But we could also imagine more “outside view” worlds where my probability would be higher: e.g., there is a body of experts as large and established as the experts working on climate change, which uses quantitative probabilistic models of the quality and precision used by the IPCC, along with an understanding of the mechanisms underlying the threat as clear and well-established as the relationship between carbon emissions and climate change, to reach a consensus on much higher estimates. Or: there is a significant, well-established track record of people correctly predicting future events and catastrophes of this broad type decades in advance, and people with that track record predict p with >5% probability.
That said, I think maybe this isn’t getting at the core of your objection, which could be something like: “if in fact this is a world where p is true, is your epistemology sensitive enough to that? E.g., show me that your epistemology is such that, if p is true, it detects p as true, or assigns it significant probability.” I think there may well be something to objections in this vein, and I'm interested in thinking about the more; but I also want to flag that at a glance, it feels kind of hard to articulate them in general terms. Thus, suppose Bob has been wrong about 99/100 predictions in the past. And you say: “OK, but if Bob was going to be right about this one, despite being consistently wrong in the past, the world would look just like it does now. Show me that your epistemology is sensitive enough to assign high probability to Bob being right about this one, if he’s about to be.” But this seems like a tough standard; you just should have low probability on Bob being right about this one, even if he is. Not saying that’s the exact form of your objection, or even that it's really getting at the heart of things, but maybe you could lay out your objection in a way that doesn’t apply to the Bob case?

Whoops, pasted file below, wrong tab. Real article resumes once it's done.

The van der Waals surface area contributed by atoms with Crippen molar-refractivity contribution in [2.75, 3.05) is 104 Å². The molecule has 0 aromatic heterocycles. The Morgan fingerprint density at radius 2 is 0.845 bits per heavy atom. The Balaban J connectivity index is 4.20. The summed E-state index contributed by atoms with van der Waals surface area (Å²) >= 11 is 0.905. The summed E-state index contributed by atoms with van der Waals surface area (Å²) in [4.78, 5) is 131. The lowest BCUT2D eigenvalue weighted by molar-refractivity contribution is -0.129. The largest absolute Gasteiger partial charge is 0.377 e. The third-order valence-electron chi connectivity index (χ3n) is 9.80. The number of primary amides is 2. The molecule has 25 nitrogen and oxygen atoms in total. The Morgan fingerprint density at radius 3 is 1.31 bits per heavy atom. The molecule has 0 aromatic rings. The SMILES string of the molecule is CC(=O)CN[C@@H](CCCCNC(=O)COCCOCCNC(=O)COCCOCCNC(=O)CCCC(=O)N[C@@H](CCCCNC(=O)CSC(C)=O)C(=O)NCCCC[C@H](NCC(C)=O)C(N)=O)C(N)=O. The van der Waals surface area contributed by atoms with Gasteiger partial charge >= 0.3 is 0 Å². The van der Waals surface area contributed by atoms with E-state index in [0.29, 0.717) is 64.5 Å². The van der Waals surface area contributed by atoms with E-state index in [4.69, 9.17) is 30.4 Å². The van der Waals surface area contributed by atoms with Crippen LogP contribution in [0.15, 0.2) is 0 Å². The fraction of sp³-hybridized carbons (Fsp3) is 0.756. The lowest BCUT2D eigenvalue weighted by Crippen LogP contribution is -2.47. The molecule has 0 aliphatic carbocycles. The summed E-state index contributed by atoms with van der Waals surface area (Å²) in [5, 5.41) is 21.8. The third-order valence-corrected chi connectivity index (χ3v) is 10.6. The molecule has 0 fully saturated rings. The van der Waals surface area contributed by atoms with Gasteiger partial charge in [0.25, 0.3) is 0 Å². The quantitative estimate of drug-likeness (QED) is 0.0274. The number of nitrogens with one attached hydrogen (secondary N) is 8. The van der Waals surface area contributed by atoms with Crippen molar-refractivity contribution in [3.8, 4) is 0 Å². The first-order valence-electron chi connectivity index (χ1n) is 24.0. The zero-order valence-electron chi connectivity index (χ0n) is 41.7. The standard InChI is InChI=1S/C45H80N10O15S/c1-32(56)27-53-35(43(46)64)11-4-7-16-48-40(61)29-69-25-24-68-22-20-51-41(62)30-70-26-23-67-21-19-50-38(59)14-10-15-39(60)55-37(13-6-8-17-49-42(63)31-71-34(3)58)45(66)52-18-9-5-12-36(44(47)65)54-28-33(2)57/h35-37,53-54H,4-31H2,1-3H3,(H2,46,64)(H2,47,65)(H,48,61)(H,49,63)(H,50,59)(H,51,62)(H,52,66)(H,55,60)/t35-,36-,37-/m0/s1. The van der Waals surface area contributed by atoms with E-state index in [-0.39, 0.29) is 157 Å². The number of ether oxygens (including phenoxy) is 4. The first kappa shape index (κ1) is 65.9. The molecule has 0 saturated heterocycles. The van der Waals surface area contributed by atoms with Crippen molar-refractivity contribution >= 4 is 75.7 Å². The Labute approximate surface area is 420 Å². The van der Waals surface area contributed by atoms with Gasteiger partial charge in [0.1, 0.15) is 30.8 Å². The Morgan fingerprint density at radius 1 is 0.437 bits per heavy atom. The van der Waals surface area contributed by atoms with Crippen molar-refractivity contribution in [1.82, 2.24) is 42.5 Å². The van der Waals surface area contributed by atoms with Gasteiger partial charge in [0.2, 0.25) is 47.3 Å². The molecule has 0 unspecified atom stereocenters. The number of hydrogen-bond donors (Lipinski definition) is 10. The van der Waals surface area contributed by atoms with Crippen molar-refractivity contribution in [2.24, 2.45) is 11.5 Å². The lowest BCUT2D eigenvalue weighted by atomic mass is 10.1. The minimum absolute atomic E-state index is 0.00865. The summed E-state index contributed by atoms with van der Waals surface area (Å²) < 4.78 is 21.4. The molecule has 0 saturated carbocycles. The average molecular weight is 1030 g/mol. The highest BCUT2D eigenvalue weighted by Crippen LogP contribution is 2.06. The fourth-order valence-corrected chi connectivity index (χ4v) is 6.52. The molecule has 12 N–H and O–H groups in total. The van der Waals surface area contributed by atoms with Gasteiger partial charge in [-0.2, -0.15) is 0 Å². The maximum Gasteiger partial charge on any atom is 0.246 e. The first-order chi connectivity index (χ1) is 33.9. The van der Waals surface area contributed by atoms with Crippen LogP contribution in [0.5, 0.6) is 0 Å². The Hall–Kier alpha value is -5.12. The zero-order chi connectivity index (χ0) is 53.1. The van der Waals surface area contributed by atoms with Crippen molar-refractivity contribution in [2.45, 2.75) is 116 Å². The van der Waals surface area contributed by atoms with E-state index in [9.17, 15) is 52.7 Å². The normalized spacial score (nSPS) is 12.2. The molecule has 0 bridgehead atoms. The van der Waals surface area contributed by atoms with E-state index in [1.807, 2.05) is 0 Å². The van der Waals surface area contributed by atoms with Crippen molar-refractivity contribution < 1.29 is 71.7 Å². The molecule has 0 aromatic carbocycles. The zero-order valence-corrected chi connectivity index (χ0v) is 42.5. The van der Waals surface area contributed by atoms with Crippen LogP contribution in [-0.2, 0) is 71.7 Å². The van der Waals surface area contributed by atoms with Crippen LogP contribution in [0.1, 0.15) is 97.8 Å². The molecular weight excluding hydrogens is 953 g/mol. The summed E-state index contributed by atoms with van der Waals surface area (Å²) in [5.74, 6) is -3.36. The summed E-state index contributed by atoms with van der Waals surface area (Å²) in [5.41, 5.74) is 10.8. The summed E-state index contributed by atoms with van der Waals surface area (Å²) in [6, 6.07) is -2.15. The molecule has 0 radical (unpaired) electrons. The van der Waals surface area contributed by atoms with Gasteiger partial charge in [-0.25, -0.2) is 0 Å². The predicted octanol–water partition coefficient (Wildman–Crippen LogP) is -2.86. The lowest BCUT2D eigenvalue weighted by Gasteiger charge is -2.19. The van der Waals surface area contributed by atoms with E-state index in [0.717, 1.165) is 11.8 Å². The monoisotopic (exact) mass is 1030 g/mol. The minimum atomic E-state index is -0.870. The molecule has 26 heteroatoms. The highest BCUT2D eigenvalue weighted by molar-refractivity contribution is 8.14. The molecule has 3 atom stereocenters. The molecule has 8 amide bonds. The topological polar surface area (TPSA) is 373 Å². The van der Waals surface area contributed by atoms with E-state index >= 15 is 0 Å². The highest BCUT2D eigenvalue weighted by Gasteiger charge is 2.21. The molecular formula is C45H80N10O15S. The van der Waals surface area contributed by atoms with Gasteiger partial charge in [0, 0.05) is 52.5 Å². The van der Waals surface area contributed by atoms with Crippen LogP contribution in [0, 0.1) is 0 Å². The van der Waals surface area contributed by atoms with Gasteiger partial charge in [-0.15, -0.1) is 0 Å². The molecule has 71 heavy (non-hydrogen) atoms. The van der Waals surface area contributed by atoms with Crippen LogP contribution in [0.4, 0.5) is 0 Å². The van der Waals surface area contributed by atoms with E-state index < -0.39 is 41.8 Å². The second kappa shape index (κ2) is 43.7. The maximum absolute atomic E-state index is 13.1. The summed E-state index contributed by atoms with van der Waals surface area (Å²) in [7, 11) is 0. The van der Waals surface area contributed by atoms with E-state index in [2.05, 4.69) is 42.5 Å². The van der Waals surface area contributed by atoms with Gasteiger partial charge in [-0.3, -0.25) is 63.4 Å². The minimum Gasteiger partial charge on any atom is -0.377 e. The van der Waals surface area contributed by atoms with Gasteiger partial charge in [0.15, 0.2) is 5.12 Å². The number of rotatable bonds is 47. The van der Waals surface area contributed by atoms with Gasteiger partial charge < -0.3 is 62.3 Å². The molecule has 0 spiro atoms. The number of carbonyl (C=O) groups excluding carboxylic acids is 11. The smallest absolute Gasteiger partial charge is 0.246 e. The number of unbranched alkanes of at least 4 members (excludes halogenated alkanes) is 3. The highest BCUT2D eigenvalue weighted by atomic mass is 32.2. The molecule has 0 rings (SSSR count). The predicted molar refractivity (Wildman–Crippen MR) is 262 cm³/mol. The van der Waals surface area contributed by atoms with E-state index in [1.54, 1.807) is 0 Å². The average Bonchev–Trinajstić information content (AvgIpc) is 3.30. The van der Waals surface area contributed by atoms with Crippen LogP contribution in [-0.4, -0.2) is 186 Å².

(Responses to 1c below)
Sounds right to me. Per a conversation with Aaron a while back, I've been relying on the moderators to tag posts as personal blog, and had been assuming this one would be.
Glad to hear you found it helpful. Unfortunately, I don't think I have a lot to add at the moment re: how to actually pursue moral weighting research, beyond what I gestured at in the post (e.g., trying to solicit lots of your own/other people's intuitions across lots of cases, trying to make them consistent, that kind of thing). Re: articles/papers/posts, you could also take a look at GiveWell's process here, and the moral weight post from Luke Muelhauser I mentioned has a few references at the end that might be helpful (though most of them I haven't engaged with myself). I'll also add, FWIW, that I actually think the central point in the post most applicable outside of the EA community than inside it, as I think of EA as fairly "basic-set oriented" (though there are definitely some questions in EA where weightings matter).